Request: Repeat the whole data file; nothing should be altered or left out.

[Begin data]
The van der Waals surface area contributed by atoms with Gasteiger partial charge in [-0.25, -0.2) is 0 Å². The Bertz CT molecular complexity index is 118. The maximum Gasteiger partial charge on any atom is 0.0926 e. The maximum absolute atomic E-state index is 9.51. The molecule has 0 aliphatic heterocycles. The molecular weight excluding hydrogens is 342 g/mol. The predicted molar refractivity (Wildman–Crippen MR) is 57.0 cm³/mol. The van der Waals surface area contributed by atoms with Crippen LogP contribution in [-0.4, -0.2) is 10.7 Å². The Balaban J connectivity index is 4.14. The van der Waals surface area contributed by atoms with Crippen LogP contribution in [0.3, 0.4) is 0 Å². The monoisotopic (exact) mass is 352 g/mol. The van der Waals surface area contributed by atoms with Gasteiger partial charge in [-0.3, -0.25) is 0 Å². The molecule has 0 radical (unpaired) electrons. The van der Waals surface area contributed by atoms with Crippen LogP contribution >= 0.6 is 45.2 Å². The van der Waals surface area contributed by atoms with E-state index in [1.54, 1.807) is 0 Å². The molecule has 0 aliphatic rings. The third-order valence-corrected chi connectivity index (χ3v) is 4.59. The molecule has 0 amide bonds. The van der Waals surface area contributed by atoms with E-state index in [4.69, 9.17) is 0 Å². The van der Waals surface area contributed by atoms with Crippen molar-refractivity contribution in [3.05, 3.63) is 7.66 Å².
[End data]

The van der Waals surface area contributed by atoms with Gasteiger partial charge in [-0.25, -0.2) is 0 Å². The Bertz CT molecular complexity index is 118. The maximum Gasteiger partial charge on any atom is 0.0926 e. The maximum absolute atomic E-state index is 9.51. The molecule has 0 aliphatic heterocycles. The molecular weight excluding hydrogens is 342 g/mol. The predicted molar refractivity (Wildman–Crippen MR) is 57.0 cm³/mol. The van der Waals surface area contributed by atoms with Crippen LogP contribution in [-0.4, -0.2) is 10.7 Å². The Balaban J connectivity index is 4.14. The van der Waals surface area contributed by atoms with Crippen LogP contribution in [0.3, 0.4) is 0 Å². The monoisotopic (exact) mass is 352 g/mol. The van der Waals surface area contributed by atoms with Gasteiger partial charge in [-0.3, -0.25) is 0 Å². The molecule has 0 radical (unpaired) electrons. The van der Waals surface area contributed by atoms with Crippen LogP contribution >= 0.6 is 45.2 Å². The van der Waals surface area contributed by atoms with E-state index in [1.54, 1.807) is 0 Å². The molecule has 0 aliphatic rings. The third-order valence-corrected chi connectivity index (χ3v) is 4.59. The molecule has 0 amide bonds. The van der Waals surface area contributed by atoms with E-state index in [4.69, 9.17) is 0 Å². The van der Waals surface area contributed by atoms with Crippen molar-refractivity contribution in [3.05, 3.63) is 7.66 Å².